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“The Drift”

One of the defining characteristics of the human race is our profound alienation from one another. What if a new technology promised to blur, or even erase, the lines that divide us? Director Guillermo del Toro’s new movie Pacific Rim poses that challenging question, and it is perhaps this otherwise-magnificent popcorn movie’s greatest failure that it never really explores that question.

In the world of Pacific Rim, mankind is under attack from enormous (think Godzilla-sized) alien beasts called “kaiju,” and has responded by constructing enormous robot warriors—”Jaegers”—to combat the menace. We are told that piloting a Jaeger is too much for a single human brain, that the power would overload and kill the pilot, and so each Jaeger is piloted by two human beings whose minds are connected in a technological bridge called “the Drift.” While engaged in the Drift, Jaeger pilots share thoughts, and can experience each other’s memories directly, as if both are reliving the moment.

If we as human beings were to develop such a technology, it would have the potential to fundamentally change human existence. Humans do not communicate directly (via telepathy, for example), and must rely instead on the imperfect, error-prone medium of language. This fact determines many facets of human culture: morality, religion, social taboos, and the various artistic media we employ as alternate means of more emotional communication. The misunderstandings that result from our less-than-perfect communication are perhaps the single biggest determinant of how we interact with one another.

Imagine, then: what would change if we could communicate simply by inviting another human being into our thoughts, sharing them directly? How different would day-to-day life be if every one of those potential misunderstandings could be erased, literally at the push of a button?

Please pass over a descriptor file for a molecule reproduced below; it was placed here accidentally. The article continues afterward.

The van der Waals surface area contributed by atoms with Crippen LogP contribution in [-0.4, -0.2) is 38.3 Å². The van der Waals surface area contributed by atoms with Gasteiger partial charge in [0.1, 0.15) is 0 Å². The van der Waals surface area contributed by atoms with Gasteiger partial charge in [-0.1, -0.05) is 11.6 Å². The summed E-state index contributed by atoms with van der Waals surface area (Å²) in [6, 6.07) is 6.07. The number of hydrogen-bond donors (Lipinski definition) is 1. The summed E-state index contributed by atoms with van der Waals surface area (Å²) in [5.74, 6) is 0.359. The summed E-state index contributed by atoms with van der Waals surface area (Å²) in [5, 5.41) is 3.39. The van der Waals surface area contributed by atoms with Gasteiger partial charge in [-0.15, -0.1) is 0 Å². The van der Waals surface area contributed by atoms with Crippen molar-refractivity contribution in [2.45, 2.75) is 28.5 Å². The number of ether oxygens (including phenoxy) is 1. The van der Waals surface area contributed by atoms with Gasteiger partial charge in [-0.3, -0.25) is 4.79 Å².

The short answer, of course, is “Nearly everything.” At a bare minimum, any such contact with the mind of another would tend to instantly create the sort of emotional and psychological intimacy usually shared by couples who have spent many years together. Taken to its full extent, one can imagine that such technology could create a “hive mind” within the species that would render religious and cultural differences almost entirely moot. At that point, any meaningful definition of humans as individuals—along with the whole package of individual rights posited by philosophers from John Locke onward—would vanish, irrelevant.

It’s a terrifying prospect, and one which del Toro would have done well to at least consider, if not explore, even to a minimal extent. Doing so could have vaulted Pacific Rim from the ranks of solid, well-executed summer popcorn movies, into the realm of the most important conceptual science fiction ever produced.

1 comment to “The Drift”

  • The concept sounds a lot like the gimmick in “Armor”, where the protagonists have to go three at a time into an immersive environment to relive the experiences recorded in a “Starship Troopers”-like powered-armor suit.

    Note that the hive-mind concept is explored the way you suggest in “Ender’s Game”, to some degree (albeit offstage). Card’s almost throwaway descriptions of the Buggers are quite thought-provoking.